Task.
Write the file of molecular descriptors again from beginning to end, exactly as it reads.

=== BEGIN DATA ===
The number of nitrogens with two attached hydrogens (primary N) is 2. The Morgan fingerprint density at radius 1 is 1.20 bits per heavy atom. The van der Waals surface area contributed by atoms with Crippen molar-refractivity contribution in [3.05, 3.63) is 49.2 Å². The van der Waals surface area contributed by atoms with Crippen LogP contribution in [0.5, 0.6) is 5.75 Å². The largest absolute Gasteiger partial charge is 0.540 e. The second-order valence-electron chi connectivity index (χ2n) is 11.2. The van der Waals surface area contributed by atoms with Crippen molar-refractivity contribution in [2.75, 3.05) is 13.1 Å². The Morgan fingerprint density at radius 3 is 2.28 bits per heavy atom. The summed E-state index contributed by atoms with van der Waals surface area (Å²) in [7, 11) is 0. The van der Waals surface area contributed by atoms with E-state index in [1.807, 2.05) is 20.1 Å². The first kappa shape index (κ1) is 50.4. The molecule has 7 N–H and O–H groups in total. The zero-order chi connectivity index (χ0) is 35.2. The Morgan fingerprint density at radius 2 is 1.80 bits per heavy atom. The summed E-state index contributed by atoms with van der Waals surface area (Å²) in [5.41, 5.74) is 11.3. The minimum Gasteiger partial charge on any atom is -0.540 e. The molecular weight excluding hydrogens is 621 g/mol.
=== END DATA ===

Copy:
The number of nitrogens with two attached hydrogens (primary N) is 2. The Morgan fingerprint density at radius 1 is 1.20 bits per heavy atom. The van der Waals surface area contributed by atoms with Crippen molar-refractivity contribution in [3.05, 3.63) is 49.2 Å². The van der Waals surface area contributed by atoms with Crippen LogP contribution in [0.5, 0.6) is 5.75 Å². The largest absolute Gasteiger partial charge is 0.540 e. The second-order valence-electron chi connectivity index (χ2n) is 11.2. The van der Waals surface area contributed by atoms with Crippen molar-refractivity contribution in [2.75, 3.05) is 13.1 Å². The Morgan fingerprint density at radius 3 is 2.28 bits per heavy atom. The summed E-state index contributed by atoms with van der Waals surface area (Å²) in [7, 11) is 0. The van der Waals surface area contributed by atoms with E-state index in [1.807, 2.05) is 20.1 Å². The first kappa shape index (κ1) is 50.4. The molecule has 7 N–H and O–H groups in total. The zero-order chi connectivity index (χ0) is 35.2. The Morgan fingerprint density at radius 2 is 1.80 bits per heavy atom. The summed E-state index contributed by atoms with van der Waals surface area (Å²) in [5.41, 5.74) is 11.3. The minimum Gasteiger partial charge on any atom is -0.540 e. The molecular weight excluding hydrogens is 621 g/mol.